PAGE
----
- 9 pages
- Level: high school and above
Mordecai Feingold wrote this 2019 article in response to work by Robert Illife that emphasized Isaac Newton’s religious life. The article was published in the journal Annals of Science. Feingold thinks Illife offers too static a portrait of Newton’s religious views, portraying Newton as always on a quest to live a saintly life. Feingold asks whether Newton’s path was “quite so straight or did the formative saint emerge gradually, after 1680”, after the death of Newton’s mother, and urges “the possibility that just as Newton’s scientific ideas evolved over time, so did his theological opinions.” This would explain why the first edition of his Principia was largely devoid of references to religion, while his later additions contained much more religious content.
What follows is an excerpt from the article. Click here to access the entire article from Annals of Science. The article can also be freely read through many libraries via EBSCOhost Academic Search Complete (consult your local library for information).
ANNALS OF SCIENCE, 2019, VOL. 76, PAGES 210-218
Half a century ago, Frank Manuel published an original and provocative ‘portrait’ of Isaac Newton. Seeking to better comprehend the elusive mind-set of the great man, Manuel availed himself of psychoanalytic tools as he conjured the possibility of a profound emotional bond between Newton and God. Manuel was unable to determine ‘the precise origins’ of Newton’s anti-Trinitarianism. What he did locate, however, was a ‘religious dedication’ which, Manuel was convinced, permeated all of Newton’s works. Three years later, after consulting the Yahuda manuscripts in Jerusalem, Manuel found confirmation of his previous intuitive assessment: Newton conceived himself to be the elected ‘priest-scientist’ of his generation, from whom ‘nothing had been withheld’. Equally to the point, Newton’s ‘scrutiny of nature’ – in Manuel’s exegesis – ‘was directed almost exclusively not to the increase of sensate pleasure or comfort’, but to the knowledge of God. Such a broad-stroked sketch of Newton’s religiosity assumed a timeless Newton, consistent and unwavering throughout the eight and a half decades of his life. Consumed from the start by a psychic quest for his father, so the argument persisted, Newton and his research ‘were animated by one overwhelming desire, to know God’s will through His works in the world.’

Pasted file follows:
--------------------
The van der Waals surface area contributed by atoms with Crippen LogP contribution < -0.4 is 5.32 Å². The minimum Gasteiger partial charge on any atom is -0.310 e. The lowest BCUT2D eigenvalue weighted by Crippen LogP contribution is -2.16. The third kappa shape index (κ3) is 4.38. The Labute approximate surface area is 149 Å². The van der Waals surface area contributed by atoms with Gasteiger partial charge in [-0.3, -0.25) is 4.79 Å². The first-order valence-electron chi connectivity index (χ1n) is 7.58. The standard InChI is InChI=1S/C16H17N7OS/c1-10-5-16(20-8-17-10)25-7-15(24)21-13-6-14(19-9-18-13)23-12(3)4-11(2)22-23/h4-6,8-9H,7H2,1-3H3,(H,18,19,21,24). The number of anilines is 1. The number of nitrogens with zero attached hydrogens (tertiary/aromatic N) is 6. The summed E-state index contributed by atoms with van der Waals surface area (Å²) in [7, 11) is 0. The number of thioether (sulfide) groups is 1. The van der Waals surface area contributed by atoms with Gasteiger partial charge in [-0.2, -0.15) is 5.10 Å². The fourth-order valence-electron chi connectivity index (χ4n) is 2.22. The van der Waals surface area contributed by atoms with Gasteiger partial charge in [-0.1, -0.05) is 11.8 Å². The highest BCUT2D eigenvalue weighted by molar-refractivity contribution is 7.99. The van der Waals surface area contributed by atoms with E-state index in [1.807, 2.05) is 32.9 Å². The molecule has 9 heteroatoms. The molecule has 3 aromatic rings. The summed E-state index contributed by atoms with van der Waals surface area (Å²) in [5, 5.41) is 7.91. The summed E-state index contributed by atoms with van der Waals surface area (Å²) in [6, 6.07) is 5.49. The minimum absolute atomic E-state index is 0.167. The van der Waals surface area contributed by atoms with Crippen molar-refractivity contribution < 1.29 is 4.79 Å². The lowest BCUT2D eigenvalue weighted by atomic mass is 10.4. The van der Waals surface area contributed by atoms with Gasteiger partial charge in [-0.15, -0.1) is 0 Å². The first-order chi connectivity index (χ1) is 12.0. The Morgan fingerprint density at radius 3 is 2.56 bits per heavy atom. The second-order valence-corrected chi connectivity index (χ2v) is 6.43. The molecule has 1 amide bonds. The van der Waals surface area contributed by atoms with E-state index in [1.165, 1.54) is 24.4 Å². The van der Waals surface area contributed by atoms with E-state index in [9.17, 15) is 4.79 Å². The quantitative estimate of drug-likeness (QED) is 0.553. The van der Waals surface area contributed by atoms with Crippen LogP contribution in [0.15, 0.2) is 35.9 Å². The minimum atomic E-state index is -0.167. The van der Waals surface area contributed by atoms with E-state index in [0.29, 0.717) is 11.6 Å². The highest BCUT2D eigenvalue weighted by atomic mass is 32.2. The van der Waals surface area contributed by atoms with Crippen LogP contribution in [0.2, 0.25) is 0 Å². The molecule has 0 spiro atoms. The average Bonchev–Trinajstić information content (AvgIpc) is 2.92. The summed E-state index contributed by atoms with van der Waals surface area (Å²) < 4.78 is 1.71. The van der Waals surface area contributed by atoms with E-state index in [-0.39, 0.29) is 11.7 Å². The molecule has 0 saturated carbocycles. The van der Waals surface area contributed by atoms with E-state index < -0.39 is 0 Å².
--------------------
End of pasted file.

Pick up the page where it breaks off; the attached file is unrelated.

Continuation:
In [the 2017 book] Priest of Nature Rob Iliffe largely avoids psychologizing. Respectfully acknowledging his standing on the shoulders of previous scholars, Iliffe rightly claims to have produced the ‘first extended examination of Newton’s early research’ on prophecy, church history, Christian doctrine and natural theology (p. 22). Whereas Manuel only sampled the theological manuscripts, Iliffe luxuriates in them. As the acting director of the Newton Project, he read, over and over, every surviving word written by Newton and, indeed, such unprecedented familiarity with the content of Newton’s manuscripts enables Iliffe to accomplish the best reconstruction to date of Newton’s theological opinions. Significantly, in contrast to Manuel – who made little effort to engage with Newton’s scientific ideas – Iliffe appraises Newton’s intellectual and religious endeavours in tandem. Equally to the point, Iliffe surpasses previous scholars in recognizing the need to furnish the requisite social and academic context within which Newton lived and worked.
And yet, much like Manuel, Iliffe conceptualizes Newton’s religiosity as something static and proleptic. He posits the intensity of Newton’s radical faith, the obsessiveness with which he scrutinized Scripture, and his aversion to Anglican worship, as single constants in Newton’s life. This assessment is informed, to a large extent, by statements made by John Conduitt and William Stukeley during the late 1720s—regarding their perceptions of Newton’s faith – which Iliffe assumes to be equally valid for the previous half century. The extent to which this assumption informs Iliffe’s careful reconstruction of the theological manuscripts is the focus of this essay. Since previous reviewers have already delineated, and justly applauded, Iliffe’s major contribution to our understanding of the content of the theological manuscripts, I find it unnecessary to cover similar ground here. Instead, I find it more fruitful to focus on and challenge a premise underlying Iliffe’s careful and caring reconstruction of the manuscripts, to which previous reviewers have paid little attention. By questioning Iliffe’s construal of Newton’s career as something uniform and timeless, I wish to posit the possibility of a more jagged intellectual trajectory for the young Newton than any suggested by Priest of Nature, beginning with its most basic scaffolding: chapter titles and subchapter headings. ‘A Divine Web’ sets out Newton’s earliest years; ‘A Spiritual Ant’ his undergraduate days. Subchapters also suggest messages of an ever-saintly constructed identity: ‘A godly boy’, ‘Godly discipline’ and ‘A Young Saint’. Hence, I wish to begin my line of questioning here, in Newton’s youth: was his path quite so straight or did the formative saint emerge gradually, after 1680?